I’m looking forward to seeing how this all turns out, and if I end up getting married in Texas (currently live in Houston), I’ll definitely be looking into using you guys :)

  • http://fiscallychic.blogspot.com Cathy

    Kendi, thanks for sharing your stuggles and realizations. And a big “thanks” to everyone who’s shared their stories of failures. As a perfectionist, I try to avoid failure, which cripples my ability to learn and grow.

    And let me know if you have questions about the “boring” business stuff. That’s actually “fun” for me.

  • http://shewritesandrights.blogspot.com bethany

    Kendi! Thanks so much for posting this. I, like many commenters before me, have had the same sort of ‘aha!’ moment recently. Mine actually took place about twelve hours ago when I was daydreaming about someday being a freelance writer who doesn’t have to go into a 9-to-5 job on Monday anymore. I was daydreaming about it and lamenting the fact I have to work tomorrow (Monday) and then do more work for my freelance job AFTER I get home this evening, which leaves no time for working on my blog… And then I realized, I was daydreaming about it instead of actually working on my newest freelance job. Time to get serious! I’m probably not going to get to where I want to be by getting 8 hrs of sleep every night and spending my weekends daydreaming about the illusive “someday.”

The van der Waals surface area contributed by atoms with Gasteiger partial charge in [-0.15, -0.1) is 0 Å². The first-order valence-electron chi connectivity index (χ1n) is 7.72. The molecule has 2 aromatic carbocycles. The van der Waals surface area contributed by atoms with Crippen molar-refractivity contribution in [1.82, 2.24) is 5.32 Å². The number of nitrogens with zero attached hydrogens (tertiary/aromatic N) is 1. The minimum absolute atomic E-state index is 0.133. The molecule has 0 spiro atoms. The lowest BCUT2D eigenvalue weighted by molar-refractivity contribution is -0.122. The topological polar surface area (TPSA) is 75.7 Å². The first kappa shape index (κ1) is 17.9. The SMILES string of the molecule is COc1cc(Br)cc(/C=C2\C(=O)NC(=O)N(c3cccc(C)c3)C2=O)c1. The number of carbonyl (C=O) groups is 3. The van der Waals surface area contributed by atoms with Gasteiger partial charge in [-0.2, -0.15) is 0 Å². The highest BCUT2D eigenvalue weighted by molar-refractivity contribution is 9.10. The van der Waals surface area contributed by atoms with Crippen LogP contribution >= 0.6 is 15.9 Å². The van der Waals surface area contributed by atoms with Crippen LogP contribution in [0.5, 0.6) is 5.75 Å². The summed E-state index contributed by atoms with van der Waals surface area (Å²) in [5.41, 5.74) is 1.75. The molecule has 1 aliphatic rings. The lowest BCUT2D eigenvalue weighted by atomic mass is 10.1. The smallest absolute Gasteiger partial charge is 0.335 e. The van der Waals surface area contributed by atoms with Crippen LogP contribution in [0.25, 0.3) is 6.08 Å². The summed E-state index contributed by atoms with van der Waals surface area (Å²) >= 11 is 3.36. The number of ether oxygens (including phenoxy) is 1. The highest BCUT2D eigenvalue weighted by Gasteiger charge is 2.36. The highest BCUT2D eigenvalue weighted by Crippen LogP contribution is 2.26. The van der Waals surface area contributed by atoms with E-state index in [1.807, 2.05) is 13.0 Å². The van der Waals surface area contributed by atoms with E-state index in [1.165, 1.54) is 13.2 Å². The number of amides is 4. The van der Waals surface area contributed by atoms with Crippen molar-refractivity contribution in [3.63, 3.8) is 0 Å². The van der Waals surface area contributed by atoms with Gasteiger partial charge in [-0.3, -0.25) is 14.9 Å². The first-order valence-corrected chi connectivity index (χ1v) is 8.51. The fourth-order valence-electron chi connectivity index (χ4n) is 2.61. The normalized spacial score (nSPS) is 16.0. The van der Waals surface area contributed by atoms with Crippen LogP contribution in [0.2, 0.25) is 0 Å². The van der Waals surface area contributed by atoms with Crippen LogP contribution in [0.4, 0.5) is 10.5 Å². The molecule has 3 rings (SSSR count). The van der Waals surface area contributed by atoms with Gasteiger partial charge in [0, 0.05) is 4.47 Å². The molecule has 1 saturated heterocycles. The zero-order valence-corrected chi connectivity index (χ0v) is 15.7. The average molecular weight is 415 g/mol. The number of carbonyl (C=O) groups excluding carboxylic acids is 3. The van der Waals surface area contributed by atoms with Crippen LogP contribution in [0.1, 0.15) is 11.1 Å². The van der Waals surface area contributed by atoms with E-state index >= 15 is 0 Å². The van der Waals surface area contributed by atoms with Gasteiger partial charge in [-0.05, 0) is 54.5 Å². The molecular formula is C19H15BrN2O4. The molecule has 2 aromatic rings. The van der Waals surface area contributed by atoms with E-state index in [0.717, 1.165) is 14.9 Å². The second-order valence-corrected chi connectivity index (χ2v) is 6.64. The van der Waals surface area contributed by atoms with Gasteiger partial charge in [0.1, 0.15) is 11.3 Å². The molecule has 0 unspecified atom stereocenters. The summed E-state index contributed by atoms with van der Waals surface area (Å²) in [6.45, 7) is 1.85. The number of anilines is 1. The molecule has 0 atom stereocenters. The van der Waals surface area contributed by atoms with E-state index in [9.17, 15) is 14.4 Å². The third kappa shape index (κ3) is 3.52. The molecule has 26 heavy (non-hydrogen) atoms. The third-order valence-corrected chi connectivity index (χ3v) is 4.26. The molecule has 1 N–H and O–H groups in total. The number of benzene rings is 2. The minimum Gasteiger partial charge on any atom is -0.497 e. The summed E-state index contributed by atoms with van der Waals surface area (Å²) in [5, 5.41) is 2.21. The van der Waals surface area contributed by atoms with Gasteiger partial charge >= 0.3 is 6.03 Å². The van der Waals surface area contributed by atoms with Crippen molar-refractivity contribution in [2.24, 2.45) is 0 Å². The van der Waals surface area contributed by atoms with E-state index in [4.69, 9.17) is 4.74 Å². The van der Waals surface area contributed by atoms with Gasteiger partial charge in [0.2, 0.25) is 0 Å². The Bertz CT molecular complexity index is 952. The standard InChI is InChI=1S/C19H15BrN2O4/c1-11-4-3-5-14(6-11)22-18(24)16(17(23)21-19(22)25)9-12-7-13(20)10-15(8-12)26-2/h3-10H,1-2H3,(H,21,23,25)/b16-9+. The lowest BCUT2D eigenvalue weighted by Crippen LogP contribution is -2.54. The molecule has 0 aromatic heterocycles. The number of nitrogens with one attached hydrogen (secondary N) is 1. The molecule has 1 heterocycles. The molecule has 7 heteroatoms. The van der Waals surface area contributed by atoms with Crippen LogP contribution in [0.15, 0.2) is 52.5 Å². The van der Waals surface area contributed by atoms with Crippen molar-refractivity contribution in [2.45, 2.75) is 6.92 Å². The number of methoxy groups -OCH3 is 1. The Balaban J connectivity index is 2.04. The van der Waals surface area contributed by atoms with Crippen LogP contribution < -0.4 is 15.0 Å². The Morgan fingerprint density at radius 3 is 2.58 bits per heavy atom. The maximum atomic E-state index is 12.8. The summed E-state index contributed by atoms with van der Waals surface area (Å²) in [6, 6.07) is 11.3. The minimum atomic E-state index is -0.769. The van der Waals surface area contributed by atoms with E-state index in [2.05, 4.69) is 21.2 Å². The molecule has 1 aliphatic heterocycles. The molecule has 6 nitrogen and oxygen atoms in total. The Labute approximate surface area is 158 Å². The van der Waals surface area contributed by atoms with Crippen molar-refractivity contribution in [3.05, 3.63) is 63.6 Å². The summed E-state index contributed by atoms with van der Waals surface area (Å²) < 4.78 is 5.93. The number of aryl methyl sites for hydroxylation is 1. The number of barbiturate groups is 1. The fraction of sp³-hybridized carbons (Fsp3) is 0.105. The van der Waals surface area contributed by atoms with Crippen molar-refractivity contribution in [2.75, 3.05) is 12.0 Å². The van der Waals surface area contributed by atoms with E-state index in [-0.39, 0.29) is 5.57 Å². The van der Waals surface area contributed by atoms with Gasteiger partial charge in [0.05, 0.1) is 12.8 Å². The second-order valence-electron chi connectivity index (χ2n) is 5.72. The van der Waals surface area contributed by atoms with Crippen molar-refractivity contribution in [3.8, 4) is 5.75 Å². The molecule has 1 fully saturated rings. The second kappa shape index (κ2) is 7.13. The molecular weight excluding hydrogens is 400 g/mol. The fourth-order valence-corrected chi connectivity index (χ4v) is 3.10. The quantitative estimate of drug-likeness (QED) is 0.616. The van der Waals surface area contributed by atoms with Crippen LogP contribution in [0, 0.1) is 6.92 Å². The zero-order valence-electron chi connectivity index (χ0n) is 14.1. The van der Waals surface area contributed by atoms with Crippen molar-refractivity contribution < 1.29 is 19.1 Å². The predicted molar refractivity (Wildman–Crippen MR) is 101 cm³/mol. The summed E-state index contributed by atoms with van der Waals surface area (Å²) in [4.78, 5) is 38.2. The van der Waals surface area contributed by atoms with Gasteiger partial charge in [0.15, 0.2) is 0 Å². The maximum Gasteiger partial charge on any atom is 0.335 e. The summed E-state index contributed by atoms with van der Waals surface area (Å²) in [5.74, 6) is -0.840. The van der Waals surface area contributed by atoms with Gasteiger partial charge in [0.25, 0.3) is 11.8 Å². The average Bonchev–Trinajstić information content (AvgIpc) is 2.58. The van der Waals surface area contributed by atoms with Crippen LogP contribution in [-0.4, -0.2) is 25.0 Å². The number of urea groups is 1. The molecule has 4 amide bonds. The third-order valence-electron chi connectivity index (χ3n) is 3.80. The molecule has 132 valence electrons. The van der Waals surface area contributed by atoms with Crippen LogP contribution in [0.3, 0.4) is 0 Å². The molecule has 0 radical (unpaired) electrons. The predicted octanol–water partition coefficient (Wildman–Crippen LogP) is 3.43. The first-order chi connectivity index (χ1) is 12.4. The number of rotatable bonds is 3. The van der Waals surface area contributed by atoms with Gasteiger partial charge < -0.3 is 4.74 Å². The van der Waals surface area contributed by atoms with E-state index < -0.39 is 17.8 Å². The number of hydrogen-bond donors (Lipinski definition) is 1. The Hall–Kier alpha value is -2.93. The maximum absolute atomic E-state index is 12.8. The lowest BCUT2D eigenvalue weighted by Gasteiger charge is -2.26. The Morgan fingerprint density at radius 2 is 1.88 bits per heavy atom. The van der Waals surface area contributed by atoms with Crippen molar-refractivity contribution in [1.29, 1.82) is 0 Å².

Thanks for sharing your story! Blessings for you and B as you work through this!

  • http://carolinebyline.blogspot.com Caroline Starr Rose

    Right persistence, wrong direction:

    I’m a children’s author and have been pursuing publication for almost 13 years. I spent years and years subbing directly to editors because you still can in the children’s market and because I secretly felt that sending my work to an agent would just be an extra step I didn’t need.